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The buttons beings handed out during Mental Health Week for the Not Myself Today campaign.

Not Myself Today, Mental Health Week

May 6, 2014 — 

Have you ever had a work day when stress got the better of you? When you weren’t feeling quite yourself?

For the second year in a row, the U of M is partnering with a new national campaign called Not Myself Today to raise awareness of mental health issues.

STU-00-003-Facebook_5_FNLOne aim of the campaign is to encourage people to pay more attention to their own mental health and well-being. Other goals are to positively change attitudes and behaviours towards those living with mental health difficulties or illnesses, and to influence positive changes in policies around mental health in the workplace — and for the U of M, it’s a university-wide concern. Over 1,100 mood badges, 500 stickers and other promotional items will be distributed to U of M students, faculty and staff in University Centre this week — Mental Health Week, which this year runs from May 5 to 9.

STU-00-003-Facebook_1_FNLThe annual campaign is part of an initiative by Partners for Mental Health, a national organization dedicated to transforming how Canadians think about and support mental health. Launched on April 2, the campaign continues until May 9 to coincide with Mental Health Week. It provides resources for the support of mentally healthy workplaces, and culminates in a special day when workplaces across Canada come together to hold special events to raise awareness about mental health in the workplace.

STU-00-003-Facebook_4_FNLThe website of Partners for Mental Health notes some disturbing statistics that should make us understand mental health in the workplace as a significant issue. Over the next 12 months, 7 million Canadians will experience a mental health problem. One in three workplace disability claims are related to mental illness, and each day, 500,000 people are absent from work due to mental health reasons.

The U of M has partnered with Partners for Mental Health for Not Myself Today as part of a larger commitment it has recently made to addressing issues of mental health in its student and employee populations.

>> See here for the UM Today story on these two great students who are changing the conversation about mental health!


Workplace wellness tips for improving mental health at work:

  • Take short relaxation breaks. Take a few quiet minutes to try things that relax you, such as taking several deep breaths, closing your eyes, or thinking about a much-loved vacation spot or a person you love.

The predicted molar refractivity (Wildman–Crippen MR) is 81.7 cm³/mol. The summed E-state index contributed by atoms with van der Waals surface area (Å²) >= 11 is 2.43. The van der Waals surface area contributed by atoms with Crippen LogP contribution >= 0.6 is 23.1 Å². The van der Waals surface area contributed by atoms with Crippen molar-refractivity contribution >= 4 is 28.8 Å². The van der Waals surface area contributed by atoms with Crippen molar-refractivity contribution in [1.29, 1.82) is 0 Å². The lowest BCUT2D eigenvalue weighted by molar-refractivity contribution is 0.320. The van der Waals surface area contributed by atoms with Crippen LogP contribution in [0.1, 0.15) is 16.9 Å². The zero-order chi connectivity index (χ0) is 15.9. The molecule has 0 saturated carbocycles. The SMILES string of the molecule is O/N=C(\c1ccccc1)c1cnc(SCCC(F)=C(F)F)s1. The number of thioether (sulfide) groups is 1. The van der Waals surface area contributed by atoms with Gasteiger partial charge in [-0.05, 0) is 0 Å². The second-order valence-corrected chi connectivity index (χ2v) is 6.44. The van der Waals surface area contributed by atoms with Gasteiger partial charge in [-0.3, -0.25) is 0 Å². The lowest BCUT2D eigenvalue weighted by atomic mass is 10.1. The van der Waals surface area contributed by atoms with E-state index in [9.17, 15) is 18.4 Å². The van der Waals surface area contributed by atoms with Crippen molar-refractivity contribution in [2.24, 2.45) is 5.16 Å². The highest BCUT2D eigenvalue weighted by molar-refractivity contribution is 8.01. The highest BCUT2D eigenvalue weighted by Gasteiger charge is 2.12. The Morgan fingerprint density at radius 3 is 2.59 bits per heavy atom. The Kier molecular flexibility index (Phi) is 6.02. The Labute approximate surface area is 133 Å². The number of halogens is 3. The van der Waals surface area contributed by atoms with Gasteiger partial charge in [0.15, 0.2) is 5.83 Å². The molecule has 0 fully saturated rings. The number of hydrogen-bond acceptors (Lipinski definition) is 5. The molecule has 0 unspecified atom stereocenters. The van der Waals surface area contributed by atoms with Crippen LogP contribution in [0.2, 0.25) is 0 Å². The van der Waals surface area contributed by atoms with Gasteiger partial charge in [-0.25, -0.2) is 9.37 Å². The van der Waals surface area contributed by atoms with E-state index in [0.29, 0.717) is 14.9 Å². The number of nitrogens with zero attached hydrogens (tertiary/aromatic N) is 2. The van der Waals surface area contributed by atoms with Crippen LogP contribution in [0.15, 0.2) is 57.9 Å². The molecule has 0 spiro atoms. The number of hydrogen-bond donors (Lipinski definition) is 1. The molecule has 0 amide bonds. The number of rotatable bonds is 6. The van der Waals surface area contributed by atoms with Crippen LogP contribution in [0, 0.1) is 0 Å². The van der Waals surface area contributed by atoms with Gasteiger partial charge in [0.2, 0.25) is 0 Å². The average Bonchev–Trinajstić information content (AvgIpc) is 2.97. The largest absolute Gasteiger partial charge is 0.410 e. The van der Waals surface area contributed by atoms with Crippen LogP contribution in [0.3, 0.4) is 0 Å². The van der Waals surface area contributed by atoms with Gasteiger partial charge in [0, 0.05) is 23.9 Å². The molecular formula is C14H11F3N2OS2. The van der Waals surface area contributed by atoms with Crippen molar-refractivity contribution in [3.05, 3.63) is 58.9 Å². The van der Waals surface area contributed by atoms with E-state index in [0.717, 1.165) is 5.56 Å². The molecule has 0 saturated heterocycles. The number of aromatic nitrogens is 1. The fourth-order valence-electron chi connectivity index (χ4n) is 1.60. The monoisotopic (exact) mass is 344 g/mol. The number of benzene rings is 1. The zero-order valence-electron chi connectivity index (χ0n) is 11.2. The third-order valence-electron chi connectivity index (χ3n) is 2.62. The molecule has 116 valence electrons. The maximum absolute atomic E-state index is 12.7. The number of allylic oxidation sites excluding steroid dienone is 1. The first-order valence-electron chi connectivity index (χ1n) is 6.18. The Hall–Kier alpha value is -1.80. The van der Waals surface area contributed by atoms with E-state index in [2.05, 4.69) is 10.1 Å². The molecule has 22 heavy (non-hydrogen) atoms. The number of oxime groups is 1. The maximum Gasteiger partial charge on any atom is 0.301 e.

• Recognize that feeling stress at work isn’t a sign of weakness but a sign of the times – so take your mental wellness seriously and take your breaks!
  • Watch what you eat. Go for foods that give you real energy such as fresh fruit and veggies, string cheese, and whole grains to get you through the late afternoon slump.
  • Remember to stay hydrated. Adequate hydration (half your body weight in ounces of water per day) will decrease cravings and increase mental alertness!
  • Manage your time. Prioritize tasks, write them down and enjoy the endorphin rush you get as you cross them off when they’re done. Don’t forget to reward yourself!
  • Take time to listen to your body. Don’t ignore the rumbling of your tummy, your stiff neck, your shallow breaths, or the call of Mother Nature!
  • Remind yourself to stand up and stretch at regular intervals by writing “STRETCH” on a Post-it note and sticking it on your computer monitor frame or putting it in your online calendar as a recurring reminder.
  • Laughter is the best medicine: it reduces the level of stress hormones and triggers the release of endorphins (a.k.a. happy hormones)! Have something in your workplace that automatically makes you smile, like a funny picture or a goofy toy.
  • De-clutter your work area and organize your workspace to reduce stress and make things easier to find.
  • Feel stressed or angry? Go for a walk! You can work off the extra adrenaline you have and return to your desk feeling more relaxed.  Feel sleepy? Go for a walk! Exercise has been proven to boost energy levels.


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